[...]
    2003 Gold Coast Bull. (Austral.) (Nexis) 29 Apr., Being Scottish I have been called Scotty and Jock. Being British, I am on occasion referred to as a Brit.
    Case closed. :D
     

    suzi br

    Senior Member
    English / England
    Since the rest of the character's speech is offensive you'd expect him to be using a word that doesn't exactly convery respect for Scottish people, although it does not have the same force as his synonyms for Jews.
     

    Packard

    Senior Member
    USA, English
    Not so much now, but I recall in the 1960s and 1970s that the ethnic stereotype of Scottsmen was that they were very cheap. People in their 60s or 70s would be familiar with that. If the play takes place post WWII then it might make sense there too.

    http://answers.yahoo.com/question/index?qid=20071205121836AAvGOr9\

    Indecipherable accents
    Tight with money
    Not always the happiest and most cheerul of people
    Short tempered
     

    PaulQ

    Senior Member
    UK
    English - England
    ...the ethnic stereotype of Scotsmen was that they were very cheap.
    Indecipherable accents
    Tight with money
    Not always the happiest and most cheerful of people
    Short tempered
    This has been the standard stereotype for well over 400 years.
    Q: "What's the difference between a Scotsman and a coconut?"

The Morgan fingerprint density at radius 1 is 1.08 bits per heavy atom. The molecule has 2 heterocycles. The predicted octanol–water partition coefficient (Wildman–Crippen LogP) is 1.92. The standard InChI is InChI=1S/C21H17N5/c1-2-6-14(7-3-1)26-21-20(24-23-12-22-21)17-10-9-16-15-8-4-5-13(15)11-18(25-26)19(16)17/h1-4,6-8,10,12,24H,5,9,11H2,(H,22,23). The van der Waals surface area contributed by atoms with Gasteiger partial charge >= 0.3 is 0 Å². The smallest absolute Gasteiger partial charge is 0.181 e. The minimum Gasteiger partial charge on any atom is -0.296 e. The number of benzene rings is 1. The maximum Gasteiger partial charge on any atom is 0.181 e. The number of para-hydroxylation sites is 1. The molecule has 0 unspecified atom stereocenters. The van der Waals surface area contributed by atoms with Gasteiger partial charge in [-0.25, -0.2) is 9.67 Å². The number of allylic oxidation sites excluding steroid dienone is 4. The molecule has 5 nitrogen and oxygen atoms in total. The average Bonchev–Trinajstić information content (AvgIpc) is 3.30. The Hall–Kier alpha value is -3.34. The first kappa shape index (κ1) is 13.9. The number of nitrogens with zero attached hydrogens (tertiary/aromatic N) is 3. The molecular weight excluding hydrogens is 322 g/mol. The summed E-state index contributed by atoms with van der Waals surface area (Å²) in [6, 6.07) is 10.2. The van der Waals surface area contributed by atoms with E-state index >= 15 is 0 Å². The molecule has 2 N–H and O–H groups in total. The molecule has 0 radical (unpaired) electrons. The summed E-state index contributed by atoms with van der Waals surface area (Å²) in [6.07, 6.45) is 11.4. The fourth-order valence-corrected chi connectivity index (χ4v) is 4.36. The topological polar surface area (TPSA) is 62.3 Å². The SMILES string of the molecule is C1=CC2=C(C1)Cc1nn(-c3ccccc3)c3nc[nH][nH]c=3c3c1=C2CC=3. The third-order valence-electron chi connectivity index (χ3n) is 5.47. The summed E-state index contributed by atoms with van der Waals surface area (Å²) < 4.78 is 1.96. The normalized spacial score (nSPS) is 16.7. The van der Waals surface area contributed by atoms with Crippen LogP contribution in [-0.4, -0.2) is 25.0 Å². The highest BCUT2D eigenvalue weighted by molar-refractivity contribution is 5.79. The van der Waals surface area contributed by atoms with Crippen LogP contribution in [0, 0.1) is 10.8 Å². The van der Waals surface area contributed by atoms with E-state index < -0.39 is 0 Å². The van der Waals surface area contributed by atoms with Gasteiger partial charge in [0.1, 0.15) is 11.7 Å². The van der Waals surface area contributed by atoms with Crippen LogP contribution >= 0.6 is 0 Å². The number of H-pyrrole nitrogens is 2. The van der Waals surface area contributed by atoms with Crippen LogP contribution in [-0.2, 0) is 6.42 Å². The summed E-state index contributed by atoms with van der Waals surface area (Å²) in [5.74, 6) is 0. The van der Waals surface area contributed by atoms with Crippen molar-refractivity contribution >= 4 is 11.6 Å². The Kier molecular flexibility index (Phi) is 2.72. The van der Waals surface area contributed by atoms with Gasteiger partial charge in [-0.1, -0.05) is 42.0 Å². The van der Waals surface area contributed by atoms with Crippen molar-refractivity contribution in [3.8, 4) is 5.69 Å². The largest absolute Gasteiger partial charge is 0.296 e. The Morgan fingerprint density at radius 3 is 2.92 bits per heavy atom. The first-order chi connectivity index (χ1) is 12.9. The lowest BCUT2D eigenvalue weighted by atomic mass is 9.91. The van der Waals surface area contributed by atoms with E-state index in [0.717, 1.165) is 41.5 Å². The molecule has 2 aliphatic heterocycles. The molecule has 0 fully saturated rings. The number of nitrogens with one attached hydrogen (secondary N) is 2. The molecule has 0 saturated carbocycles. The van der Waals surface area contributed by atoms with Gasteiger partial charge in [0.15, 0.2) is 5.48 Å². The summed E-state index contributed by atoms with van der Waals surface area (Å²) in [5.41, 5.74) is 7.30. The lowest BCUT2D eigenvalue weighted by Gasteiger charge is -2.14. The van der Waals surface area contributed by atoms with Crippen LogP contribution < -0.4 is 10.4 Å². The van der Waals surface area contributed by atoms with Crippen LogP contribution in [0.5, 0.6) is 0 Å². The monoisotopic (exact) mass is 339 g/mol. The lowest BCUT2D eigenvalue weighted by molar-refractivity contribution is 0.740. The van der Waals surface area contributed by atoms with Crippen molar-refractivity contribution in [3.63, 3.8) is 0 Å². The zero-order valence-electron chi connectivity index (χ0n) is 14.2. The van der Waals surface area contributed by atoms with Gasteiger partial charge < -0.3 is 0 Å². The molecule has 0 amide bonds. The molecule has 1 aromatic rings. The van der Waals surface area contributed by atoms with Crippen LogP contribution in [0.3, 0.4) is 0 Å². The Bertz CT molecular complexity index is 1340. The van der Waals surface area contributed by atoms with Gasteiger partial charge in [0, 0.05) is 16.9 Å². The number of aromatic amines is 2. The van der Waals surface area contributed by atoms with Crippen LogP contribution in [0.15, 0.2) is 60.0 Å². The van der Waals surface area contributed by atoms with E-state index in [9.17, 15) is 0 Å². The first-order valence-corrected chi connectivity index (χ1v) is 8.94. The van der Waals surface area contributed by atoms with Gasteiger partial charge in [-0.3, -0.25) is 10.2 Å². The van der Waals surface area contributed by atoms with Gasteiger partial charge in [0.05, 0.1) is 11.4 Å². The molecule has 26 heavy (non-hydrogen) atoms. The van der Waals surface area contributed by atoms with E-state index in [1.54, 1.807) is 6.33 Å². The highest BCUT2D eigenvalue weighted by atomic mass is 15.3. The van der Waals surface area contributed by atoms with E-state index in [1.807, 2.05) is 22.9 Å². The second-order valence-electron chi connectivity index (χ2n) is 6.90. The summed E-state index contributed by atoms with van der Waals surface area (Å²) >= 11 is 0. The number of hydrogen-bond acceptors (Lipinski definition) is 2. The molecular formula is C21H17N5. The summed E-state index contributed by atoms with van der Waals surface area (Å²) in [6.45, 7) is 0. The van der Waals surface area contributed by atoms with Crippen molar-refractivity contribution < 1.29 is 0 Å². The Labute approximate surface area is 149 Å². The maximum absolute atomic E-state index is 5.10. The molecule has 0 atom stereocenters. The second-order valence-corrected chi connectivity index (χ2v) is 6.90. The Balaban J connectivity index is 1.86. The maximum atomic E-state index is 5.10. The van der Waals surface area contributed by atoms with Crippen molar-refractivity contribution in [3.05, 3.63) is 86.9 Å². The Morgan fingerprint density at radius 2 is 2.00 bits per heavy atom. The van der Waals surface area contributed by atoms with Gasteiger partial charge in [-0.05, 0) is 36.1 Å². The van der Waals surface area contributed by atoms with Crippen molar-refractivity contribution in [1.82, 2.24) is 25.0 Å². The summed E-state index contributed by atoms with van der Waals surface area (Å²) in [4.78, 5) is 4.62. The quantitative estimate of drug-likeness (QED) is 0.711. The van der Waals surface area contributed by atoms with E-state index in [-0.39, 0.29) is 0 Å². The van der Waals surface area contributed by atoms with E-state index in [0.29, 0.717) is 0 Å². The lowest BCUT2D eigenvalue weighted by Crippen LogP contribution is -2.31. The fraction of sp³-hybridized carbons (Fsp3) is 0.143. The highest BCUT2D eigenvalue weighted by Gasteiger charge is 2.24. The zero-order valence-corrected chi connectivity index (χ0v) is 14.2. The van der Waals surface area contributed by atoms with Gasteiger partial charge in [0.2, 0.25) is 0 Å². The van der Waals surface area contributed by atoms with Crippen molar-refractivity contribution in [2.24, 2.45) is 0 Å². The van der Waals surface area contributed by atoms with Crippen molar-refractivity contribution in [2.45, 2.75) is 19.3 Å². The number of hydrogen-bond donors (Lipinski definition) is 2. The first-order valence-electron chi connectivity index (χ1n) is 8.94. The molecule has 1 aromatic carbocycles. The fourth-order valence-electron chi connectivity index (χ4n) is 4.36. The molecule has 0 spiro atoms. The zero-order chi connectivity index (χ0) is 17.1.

A: "You can get a drink out of a coconut." :D

    In fairness, it's not true but the Scots are aware of it and, mostly, take it in good part.
     

    wandle

    Senior Member
    English - British
    Literal-mindedness is another supposed characteristic.
    My father, a Scot, used to enjoy repeating the joke:

    'Why should you never tell a Scotsman a joke on Saturday night?
    - Because he will laugh in church next morning.'


    He had to explain it to me before I could get it.
     

    Packard

    Senior Member
    USA, English
    Literal-mindedness is another supposed characteristic.
    My father, a Scot, used to enjoy repeating the joke:

    'Why should you never tell a Scotsman a joke on Saturday night?
    - Because he will laugh in church next morning.'


    He had to explain it to me before I could get it.

    Yes, but only the cheapness would seem to be relavent to the idea that they were discussing bankers and the fact that the customers' money seemed to have disappeared. The first thought it was the Jews, and the second thought it was the Scotties. It is historically known that Jews were often in the money business; I don't know what the Scotties had to do with banking though. But "thrift" might be appropriate for a banker.
     

    Loob

    Senior Member
    English UK
    ... I don't know what the Scotties had to do with banking though. ...
    Hi MrP:)

    As sound shift suggested in post 5, it looks like a reference to the Royal Bank of Scotland.
     
    Last edited:

    Andygc

    Senior Member
    British English
    As sound shift suggested in post 5, it looks like a reference to the Royal Bank of Scotland.
    Given that it was written in 2012 and refers to the banking crisis, "Scotties" can be taken to refer to both the Royal Bank of Scotland and the Bank of Scotland (a subsidiary of Lloyds Bank) both of which needed a bail out by the taxpayer.